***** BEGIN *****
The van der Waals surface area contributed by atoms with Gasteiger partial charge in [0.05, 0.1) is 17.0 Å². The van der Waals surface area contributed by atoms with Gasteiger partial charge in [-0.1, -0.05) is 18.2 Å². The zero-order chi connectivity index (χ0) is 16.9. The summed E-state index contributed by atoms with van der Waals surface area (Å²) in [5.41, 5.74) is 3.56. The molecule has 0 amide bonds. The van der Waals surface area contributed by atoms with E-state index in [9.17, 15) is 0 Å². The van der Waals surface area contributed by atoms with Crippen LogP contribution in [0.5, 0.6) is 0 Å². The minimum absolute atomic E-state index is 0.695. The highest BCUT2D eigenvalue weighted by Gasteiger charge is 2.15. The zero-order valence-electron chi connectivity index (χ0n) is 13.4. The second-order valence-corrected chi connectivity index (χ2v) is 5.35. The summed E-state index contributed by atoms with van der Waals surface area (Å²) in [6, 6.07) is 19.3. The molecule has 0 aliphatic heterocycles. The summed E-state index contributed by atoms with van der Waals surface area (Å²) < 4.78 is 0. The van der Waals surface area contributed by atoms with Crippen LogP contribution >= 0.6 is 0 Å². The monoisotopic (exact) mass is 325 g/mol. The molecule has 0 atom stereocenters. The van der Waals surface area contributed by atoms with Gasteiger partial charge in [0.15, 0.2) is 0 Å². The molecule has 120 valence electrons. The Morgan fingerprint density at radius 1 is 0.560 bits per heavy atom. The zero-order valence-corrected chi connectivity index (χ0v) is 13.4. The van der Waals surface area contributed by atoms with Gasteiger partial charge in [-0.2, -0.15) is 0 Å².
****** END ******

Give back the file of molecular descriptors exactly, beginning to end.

The van der Waals surface area contributed by atoms with Gasteiger partial charge in [0.05, 0.1) is 17.0 Å². The van der Waals surface area contributed by atoms with Gasteiger partial charge in [-0.1, -0.05) is 18.2 Å². The zero-order chi connectivity index (χ0) is 16.9. The summed E-state index contributed by atoms with van der Waals surface area (Å²) in [5.41, 5.74) is 3.56. The molecule has 0 amide bonds. The van der Waals surface area contributed by atoms with E-state index in [9.17, 15) is 0 Å². The van der Waals surface area contributed by atoms with Crippen LogP contribution in [0.5, 0.6) is 0 Å². The minimum absolute atomic E-state index is 0.695. The highest BCUT2D eigenvalue weighted by Gasteiger charge is 2.15. The zero-order valence-electron chi connectivity index (χ0n) is 13.4. The second-order valence-corrected chi connectivity index (χ2v) is 5.35. The summed E-state index contributed by atoms with van der Waals surface area (Å²) in [6, 6.07) is 19.3. The molecule has 0 aliphatic heterocycles. The summed E-state index contributed by atoms with van der Waals surface area (Å²) < 4.78 is 0. The van der Waals surface area contributed by atoms with Crippen LogP contribution >= 0.6 is 0 Å². The monoisotopic (exact) mass is 325 g/mol. The molecule has 0 atom stereocenters. The van der Waals surface area contributed by atoms with Gasteiger partial charge in [0.15, 0.2) is 0 Å². The molecule has 120 valence electrons. The Morgan fingerprint density at radius 1 is 0.560 bits per heavy atom. The zero-order valence-corrected chi connectivity index (χ0v) is 13.4. The van der Waals surface area contributed by atoms with Gasteiger partial charge in [-0.2, -0.15) is 0 Å².